Skip to main content

'Kid line' needs to be better for Red Wings in Game 6

by Corey Masisak

DETROIT -- The breakout stars for the Detroit Red Wings in the 2013 Stanley Cup Playoffs hit a bump in the road Saturday night.

Detroit’s “kid line” -- Joakim Andersson, Gustav Nyquist and Damien Brunner -- had given the Red Wings a definitive spark late in a first-round series against the Anaheim Ducks and were a huge reason why they won three of four to start the Western Conference Semifinals against the rival Chicago Blackhawks.

Their work in Game 5 did not measure up to the first four contests.

“They weren't very good last night and they've been pretty good through the playoffs,” Detroit coach Mike Babcock said Sunday. “Is that part of it? Hindsight is a real good thing. Did we all want the puck all the time? No.”

Brunner has four goals, which ties him for the team lead with Daniel Cleary and Johan Franzen, and eight points, which ties him for second with Cleary and Pavel Datsyuk. Nyquist and Andersson both have four points each, and Nyquist has a pair of big goals. He and Brunner have two of the team’s three overtime tallies.

Andersson has been solid at the defensive end, Brunner has provided offensive punch and Nyquist has caused problems with his speed and quickness. They were outplaying Chicago’s third line significantly in this series -- the Blackhawks had no points from their third trio -- before Game 5.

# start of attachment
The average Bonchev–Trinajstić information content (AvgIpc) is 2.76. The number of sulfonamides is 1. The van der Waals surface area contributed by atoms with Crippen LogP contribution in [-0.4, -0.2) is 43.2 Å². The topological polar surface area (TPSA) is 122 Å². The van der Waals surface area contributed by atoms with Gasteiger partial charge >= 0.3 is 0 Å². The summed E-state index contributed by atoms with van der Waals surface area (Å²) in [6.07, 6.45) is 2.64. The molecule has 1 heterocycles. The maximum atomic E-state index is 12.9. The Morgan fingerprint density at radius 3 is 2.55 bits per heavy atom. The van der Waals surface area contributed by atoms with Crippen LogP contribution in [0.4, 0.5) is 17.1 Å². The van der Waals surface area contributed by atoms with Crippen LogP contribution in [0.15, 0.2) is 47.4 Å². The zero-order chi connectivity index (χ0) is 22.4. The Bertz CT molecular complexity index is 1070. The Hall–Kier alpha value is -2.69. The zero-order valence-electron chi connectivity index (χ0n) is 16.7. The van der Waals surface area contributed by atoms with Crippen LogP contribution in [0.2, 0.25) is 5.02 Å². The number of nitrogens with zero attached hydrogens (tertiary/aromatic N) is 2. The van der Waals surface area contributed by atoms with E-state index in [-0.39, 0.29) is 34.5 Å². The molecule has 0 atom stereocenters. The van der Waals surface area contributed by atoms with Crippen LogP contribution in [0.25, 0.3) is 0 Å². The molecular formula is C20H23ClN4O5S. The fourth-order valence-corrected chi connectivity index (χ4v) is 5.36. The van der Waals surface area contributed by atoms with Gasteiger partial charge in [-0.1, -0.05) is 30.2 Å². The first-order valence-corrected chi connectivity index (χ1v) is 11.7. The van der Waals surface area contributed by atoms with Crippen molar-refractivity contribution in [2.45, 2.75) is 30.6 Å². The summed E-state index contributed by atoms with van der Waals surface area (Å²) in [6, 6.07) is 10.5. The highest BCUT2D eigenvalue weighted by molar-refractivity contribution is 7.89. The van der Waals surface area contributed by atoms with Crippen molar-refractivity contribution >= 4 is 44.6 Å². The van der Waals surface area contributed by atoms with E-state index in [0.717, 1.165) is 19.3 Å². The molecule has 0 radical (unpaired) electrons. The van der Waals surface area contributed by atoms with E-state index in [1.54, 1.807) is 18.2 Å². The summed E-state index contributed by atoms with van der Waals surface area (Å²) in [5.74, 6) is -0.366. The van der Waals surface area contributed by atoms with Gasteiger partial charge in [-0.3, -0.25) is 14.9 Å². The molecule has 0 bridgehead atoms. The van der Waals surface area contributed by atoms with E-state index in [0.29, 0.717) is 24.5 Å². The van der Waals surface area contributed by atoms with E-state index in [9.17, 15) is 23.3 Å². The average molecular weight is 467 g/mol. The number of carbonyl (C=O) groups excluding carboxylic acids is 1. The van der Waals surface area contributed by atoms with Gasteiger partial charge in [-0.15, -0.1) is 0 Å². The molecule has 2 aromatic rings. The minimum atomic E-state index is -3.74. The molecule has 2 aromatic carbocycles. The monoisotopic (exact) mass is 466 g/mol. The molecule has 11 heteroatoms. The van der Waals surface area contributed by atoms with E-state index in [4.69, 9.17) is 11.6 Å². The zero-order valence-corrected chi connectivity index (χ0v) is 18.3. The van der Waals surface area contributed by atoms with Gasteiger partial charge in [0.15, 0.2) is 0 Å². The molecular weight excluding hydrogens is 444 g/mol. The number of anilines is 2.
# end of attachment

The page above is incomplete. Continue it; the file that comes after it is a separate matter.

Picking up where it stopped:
That changed Saturday. Andrew Shaw scored twice for the Blackhawks and was a threat to score a couple of other times. One of those goals was on the power play, which isn’t on the “kid line,” but they did struggle at times to get out of the defensive zone and get on the attack -- something that had been a strength in this series.

Nyquist played a total of 10:33, which was the lowest figure for any of Detroit’s 18 skaters. Brunner played 10:03 at even strength, and Andersson logged 10:17, which was less than anyone except for fourth-line center Cory Emmerton.

“We need to be better. We didn't have enough guys on deck,” Babcock said of his entire group. “Obviously as a coaching staff, we didn't get the job done and the group of players didn't get the job done. We weren't good enough. We weren't even close. Let's get our minds right -- much more so than our bodies right -- and be prepared to execute and be desperate. We were tentative. I thought we were tight. I don't know why.”

View More

The NHL uses cookies, web beacons, and other similar technologies. By using NHL websites or other online services, you consent to the practices described in our Privacy Policy and Terms of Service, including our Cookie Policy.